By Jon Vitale

Elm Staff Writer

This year, the debate over the legal age for tobacco sales in Maryland has heated up.

While proposed legislation to raise the tobacco buying age to 21 had been stagnant for years, it has recently been gaining momentum amongst Democratic leaders in the House of Delegates and State Senate, as well as the Legislative Black Caucus. The proposed bill would raise the legal age required to purchase all tobacco products, including cigarettes, cigars, e-cigarettes, and other vaping devices. Under the new law, the penalty for selling tobacco products to someone underage would be a fine beginning at $300 for first offenders, the same penalty in place right now.

The proposed legislation has been drumming up increasing support. Proponents have argued that it would be an important public health policy. One of the primary aims of the bill is to reduce tobacco use in young people, which has been a growing concern. NBC Washington reported CDC data indicating that 4.9 million middle and high school students were regular tobacco users in 2018, up from 3.6 million in 2017.

The Baltimore Sun reported a poll from Goucher College that found 66 percent of a sample size of more than 800 Maryland residents support raising the tobacco age to 21. If the legislation does pass, it would make Maryland the eighth state to raise the age to 21, after California, Massachusetts, Hawaii, Maine, New Jersey, Oregon, and Virginia. The District of Columbia, as well as various counties and municipalities throughout the country, have also taken the action.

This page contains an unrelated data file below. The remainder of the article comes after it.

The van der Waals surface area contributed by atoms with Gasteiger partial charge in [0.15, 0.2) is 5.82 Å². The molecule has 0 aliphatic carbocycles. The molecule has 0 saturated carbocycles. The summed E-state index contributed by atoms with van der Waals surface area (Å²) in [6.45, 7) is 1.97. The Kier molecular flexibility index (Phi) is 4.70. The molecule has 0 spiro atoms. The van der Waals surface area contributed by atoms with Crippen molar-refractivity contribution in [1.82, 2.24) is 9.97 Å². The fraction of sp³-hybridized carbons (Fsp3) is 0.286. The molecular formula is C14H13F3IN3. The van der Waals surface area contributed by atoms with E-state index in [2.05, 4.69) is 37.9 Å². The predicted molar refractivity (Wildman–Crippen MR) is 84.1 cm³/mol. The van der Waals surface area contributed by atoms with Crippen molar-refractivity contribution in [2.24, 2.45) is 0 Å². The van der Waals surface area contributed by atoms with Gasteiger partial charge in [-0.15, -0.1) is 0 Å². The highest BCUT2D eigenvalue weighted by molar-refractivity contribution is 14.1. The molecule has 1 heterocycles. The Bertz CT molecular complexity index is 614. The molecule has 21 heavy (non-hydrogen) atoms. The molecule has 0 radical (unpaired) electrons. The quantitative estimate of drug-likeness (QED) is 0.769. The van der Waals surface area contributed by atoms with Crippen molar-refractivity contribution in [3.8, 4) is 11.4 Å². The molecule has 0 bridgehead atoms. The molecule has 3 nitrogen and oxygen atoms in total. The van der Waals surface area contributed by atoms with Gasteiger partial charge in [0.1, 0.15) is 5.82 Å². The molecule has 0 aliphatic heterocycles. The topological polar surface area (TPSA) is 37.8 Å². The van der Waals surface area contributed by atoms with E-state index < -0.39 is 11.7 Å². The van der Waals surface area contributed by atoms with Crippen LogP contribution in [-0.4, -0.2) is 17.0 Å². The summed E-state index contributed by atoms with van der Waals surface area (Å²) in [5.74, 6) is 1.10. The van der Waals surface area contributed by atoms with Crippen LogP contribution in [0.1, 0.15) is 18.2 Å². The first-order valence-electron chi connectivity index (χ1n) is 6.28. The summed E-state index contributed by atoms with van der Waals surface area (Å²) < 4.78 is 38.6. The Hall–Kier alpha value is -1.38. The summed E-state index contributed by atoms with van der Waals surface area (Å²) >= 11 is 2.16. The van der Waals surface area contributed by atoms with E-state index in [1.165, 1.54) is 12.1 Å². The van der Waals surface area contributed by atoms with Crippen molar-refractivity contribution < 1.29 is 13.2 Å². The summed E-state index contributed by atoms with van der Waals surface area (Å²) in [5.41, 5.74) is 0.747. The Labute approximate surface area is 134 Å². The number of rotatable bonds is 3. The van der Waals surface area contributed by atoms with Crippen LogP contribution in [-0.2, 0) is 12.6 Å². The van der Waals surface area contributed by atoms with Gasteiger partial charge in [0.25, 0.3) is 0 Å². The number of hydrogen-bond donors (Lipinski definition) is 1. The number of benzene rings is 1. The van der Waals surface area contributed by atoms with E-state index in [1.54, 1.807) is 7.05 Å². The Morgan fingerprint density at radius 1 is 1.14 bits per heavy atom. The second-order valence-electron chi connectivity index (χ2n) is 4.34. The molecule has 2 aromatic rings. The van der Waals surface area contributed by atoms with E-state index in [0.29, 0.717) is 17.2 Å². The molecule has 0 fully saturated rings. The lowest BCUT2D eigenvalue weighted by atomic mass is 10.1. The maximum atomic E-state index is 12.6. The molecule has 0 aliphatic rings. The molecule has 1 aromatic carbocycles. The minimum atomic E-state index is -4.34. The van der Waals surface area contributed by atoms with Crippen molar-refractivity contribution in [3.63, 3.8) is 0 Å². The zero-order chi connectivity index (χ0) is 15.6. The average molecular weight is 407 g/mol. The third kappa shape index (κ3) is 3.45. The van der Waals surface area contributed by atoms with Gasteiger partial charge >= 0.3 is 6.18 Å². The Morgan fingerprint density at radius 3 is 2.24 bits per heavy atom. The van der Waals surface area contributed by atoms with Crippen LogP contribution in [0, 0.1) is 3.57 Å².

Like many government policies, raising the tobacco age to 21 is well-intentioned. It is a good thing that the government is making efforts to protect public health, and the prospect of sticking it to big tobacco companies with laws like this understandably has an appeal to many Americans.

However, well-intentioned or otherwise, raising the tobacco age to 21 is a measure that Maryland would be wise to avoid.

Tobacco consumption might be a serious health concern in the United States but throwing government restrictions at the problem will not make it go away.

The reality is that underage people will continue to obtain tobacco products the same way they do now: under the table. Many people under the age of 18 use tobacco products regularly, regardless of what the law says. They will continue to do so with the age set at 21.

On the surface, government actions aimed at protecting public health seem like a good idea. Similar arguments were made in favor of the War on Drugs: that it is the duty of the government to protect us from health threats.

To use a similar example, most people agree that the idea of government restrictions on junk food is ridiculous. Attempted government taxes on fatty foods have failed, despite obesity claiming nearly as many American lives as smoking every year. Childhood obesity is a far more widespread problem than underage smoking.

So long as people understand the health risks of harmful products, it should be their choice to consume those products, whether it be junk food, tobacco products, or another harmful substance. There is no reason to deny adult citizens the ability to make that choice for themselves.

We should aim to expand the individual liberties of legal adults. For Maryland, to raise the tobacco age to 21 would be a step in the wrong direction.

The Elm

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